Skip to main content

Vox of Dartmouth, the College's newspaper for faculty and staff, ceased publication in February 2010. For current Dartmouth news and events, see:

· Dartmouth Now
· Periodicals
· Events Calendar

'An exceptionally accomplished group'

Phi Beta Kappa's newest members join oldest honor society

There was more than one election in Hanover on Nov. 2.

In the Treasure Room of Baker Library, the Dartmouth Phi Beta Kappa chapter - officially the Alpha of the New Hampshire Chapter at Dartmouth College - elected and initiated its first 20 members from the Class of 2005.

Christine Marie Schott '05 accepts an invitation to join Phi Beta Kappa, the nation's oldest honor society, in November. Kate Soule, Secretary and Treasurer of Dartmouth's chapter, is seated.

"This is an exceptionally accomplished group," said Kate Soule, of the newly elected members, who represent the top 20 students by grade point average in the senior class. Soule, Director of Budget and Fiscal Affairs for the Faculty of Arts and Sciences, serves as secretary and treasurer of the Dartmouth Chapter of Phi Beta Kappa. Next spring, the chapter will elect another group of members from the graduating class.

Dartmouth's new Phi Beta Kappa members have majors ranging from art history and comparative literature to computer science and biology, biophysical chemistry and engineering science.

 "Because the [Phi Beta Kappa] society has a strong focus on liberal arts, some schools have an added need to select students only from liberal arts majors," Soule said. "But at Dartmouth, we feel every curriculum is sufficiently liberal-arts oriented."

Other honors went to Robert D. Butts, Alison F. Crocker and Austin R. Vedder, all members of the Class of 2006 and recipients of the 2004 Phi Beta Kappa Prize, a $100 award recognizing academic excellence.

The society elected three Dartmouth faculty members, Kevin Dunbar, Professor of Education and of Psychological and Brain Sciences; Charles McLane '41, Class of 1925 Professor of Government, emeritus; and Laura-Ann Petitto, Professor and Chair of Education, Research Professor of Psychological and Brain Sciences, as honorary members. Lewis W. Wolfson '55, Professor of Communication at American University, was also elected as an honorary member in the Alpha chapter of New Hampshire. The honorary and alumni electees will be inducted into Phi Beta Kappa in June.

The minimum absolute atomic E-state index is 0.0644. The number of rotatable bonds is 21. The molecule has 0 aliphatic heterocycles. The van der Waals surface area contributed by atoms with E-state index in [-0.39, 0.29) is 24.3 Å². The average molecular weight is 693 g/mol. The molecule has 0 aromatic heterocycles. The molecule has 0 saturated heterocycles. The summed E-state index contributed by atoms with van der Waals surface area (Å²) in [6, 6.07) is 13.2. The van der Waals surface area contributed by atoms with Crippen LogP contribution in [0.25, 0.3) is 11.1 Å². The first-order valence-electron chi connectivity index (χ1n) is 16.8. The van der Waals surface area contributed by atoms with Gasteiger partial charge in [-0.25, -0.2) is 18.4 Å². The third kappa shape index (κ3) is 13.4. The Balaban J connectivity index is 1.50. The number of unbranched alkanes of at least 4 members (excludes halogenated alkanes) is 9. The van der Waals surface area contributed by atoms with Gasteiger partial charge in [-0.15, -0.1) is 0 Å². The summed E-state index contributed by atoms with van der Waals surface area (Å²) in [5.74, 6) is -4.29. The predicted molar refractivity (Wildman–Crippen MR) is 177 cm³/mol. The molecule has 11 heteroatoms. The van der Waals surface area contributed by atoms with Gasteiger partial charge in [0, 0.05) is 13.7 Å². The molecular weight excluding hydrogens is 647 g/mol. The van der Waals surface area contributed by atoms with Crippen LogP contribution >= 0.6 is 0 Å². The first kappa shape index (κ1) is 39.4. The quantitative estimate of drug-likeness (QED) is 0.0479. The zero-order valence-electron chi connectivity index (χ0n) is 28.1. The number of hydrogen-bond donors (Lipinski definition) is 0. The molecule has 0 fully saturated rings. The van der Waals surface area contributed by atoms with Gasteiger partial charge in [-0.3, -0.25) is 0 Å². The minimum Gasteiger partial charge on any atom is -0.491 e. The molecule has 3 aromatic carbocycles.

Phi Beta Kappa is America's oldest Greek letter collegiate society and one of its most prestigious scholastic honorary associations. Its emblem, the famous gold Phi Beta Kappa "key," symbolizes the academic accomplishments of its members.

Dartmouth's Phi Beta Kappa chapter, founded in 1787, is the fourth oldest in the nation and the first "Alpha" chapter in New Hampshire. Phi Beta Kappa was organized on December 5, 1776, in the Apollo Room of the Raleigh Tavern, Williamsburg, Virginia, by a group of young male students at the College of William and Mary. This original chapter was followed by a second at Yale (1780) and a third at Harvard (1781). The society was secret until 1831 and first admitted women in 1875. Today, there are chapters at some 300 liberal arts colleges and universities across the United States.



  • Mikhail  Akulov '05
  • Devin Patrick Dwyer '05
  • Cortelyou Churchill Kenney '05
  • Jason Lee '05
  • Andrew I. Li '05
  • Tori Lynn McKee '05
  • Anna Rose Nowogrodzki '05
  • Elizabeth Fayen Pope '05
  • Sandeep Chilakamarri Ramesh '05
  • Samantha Snow Schilling '05
  • Christine Marie Schott '05
  • Nicholas Mark Schwartz '05
  • Hiram Shaish '05
  • Katharine Lane Stahl '05
  • Stephen George Stahr '05
  • Mark Chuan-Shih Wang '05
  • Patrick Shea Ward '05
  • Katharine Thayer Wendell '05
  • Christina Ting Yu '05
  • Thomas Andrew Zangle '05


  • Robert D. Butts '06
  • Alison F. Crocker '06
  • Austin R. Vedder '06


  • Kevin Niall Dunbar
  • Charles B. McLane '41
  • Laura-Ann Petitto


  • Lewis W. Wolfson '55

Questions or comments about this article? We welcome your feedback.

Last Updated: 12/17/08